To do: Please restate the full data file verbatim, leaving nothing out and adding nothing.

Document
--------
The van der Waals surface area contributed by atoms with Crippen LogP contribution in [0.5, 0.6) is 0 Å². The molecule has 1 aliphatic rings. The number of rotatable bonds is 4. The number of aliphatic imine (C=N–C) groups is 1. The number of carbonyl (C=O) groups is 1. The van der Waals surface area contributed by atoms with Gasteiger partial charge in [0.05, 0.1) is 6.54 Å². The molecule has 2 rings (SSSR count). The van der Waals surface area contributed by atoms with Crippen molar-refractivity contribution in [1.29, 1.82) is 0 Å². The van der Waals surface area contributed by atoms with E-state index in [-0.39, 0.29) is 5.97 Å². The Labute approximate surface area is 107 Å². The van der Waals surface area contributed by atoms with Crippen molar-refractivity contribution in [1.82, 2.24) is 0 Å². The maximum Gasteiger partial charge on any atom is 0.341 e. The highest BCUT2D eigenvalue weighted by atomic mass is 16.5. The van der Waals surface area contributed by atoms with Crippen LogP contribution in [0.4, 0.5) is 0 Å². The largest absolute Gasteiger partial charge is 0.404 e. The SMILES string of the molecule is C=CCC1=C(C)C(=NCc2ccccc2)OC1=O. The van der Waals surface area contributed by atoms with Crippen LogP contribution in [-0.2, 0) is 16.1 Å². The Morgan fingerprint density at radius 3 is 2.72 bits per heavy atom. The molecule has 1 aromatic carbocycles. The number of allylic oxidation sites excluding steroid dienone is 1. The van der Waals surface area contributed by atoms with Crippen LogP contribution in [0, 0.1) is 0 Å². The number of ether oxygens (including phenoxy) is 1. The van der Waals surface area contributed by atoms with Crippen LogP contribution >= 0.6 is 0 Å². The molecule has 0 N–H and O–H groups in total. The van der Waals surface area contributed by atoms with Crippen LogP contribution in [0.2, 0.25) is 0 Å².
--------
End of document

The van der Waals surface area contributed by atoms with Crippen LogP contribution in [0.5, 0.6) is 0 Å². The molecule has 1 aliphatic rings. The number of rotatable bonds is 4. The number of aliphatic imine (C=N–C) groups is 1. The number of carbonyl (C=O) groups is 1. The van der Waals surface area contributed by atoms with Gasteiger partial charge in [0.05, 0.1) is 6.54 Å². The molecule has 2 rings (SSSR count). The van der Waals surface area contributed by atoms with Crippen molar-refractivity contribution in [1.29, 1.82) is 0 Å². The van der Waals surface area contributed by atoms with E-state index in [-0.39, 0.29) is 5.97 Å². The Labute approximate surface area is 107 Å². The van der Waals surface area contributed by atoms with Crippen molar-refractivity contribution in [1.82, 2.24) is 0 Å². The maximum Gasteiger partial charge on any atom is 0.341 e. The highest BCUT2D eigenvalue weighted by atomic mass is 16.5. The van der Waals surface area contributed by atoms with Crippen LogP contribution in [0.4, 0.5) is 0 Å². The largest absolute Gasteiger partial charge is 0.404 e. The SMILES string of the molecule is C=CCC1=C(C)C(=NCc2ccccc2)OC1=O. The van der Waals surface area contributed by atoms with Crippen LogP contribution in [-0.2, 0) is 16.1 Å². The Morgan fingerprint density at radius 3 is 2.72 bits per heavy atom. The molecule has 1 aromatic carbocycles. The number of allylic oxidation sites excluding steroid dienone is 1. The van der Waals surface area contributed by atoms with Crippen LogP contribution in [0, 0.1) is 0 Å². The number of ether oxygens (including phenoxy) is 1. The van der Waals surface area contributed by atoms with Crippen LogP contribution >= 0.6 is 0 Å². The molecule has 0 N–H and O–H groups in total. The van der Waals surface area contributed by atoms with Crippen LogP contribution in [0.2, 0.25) is 0 Å².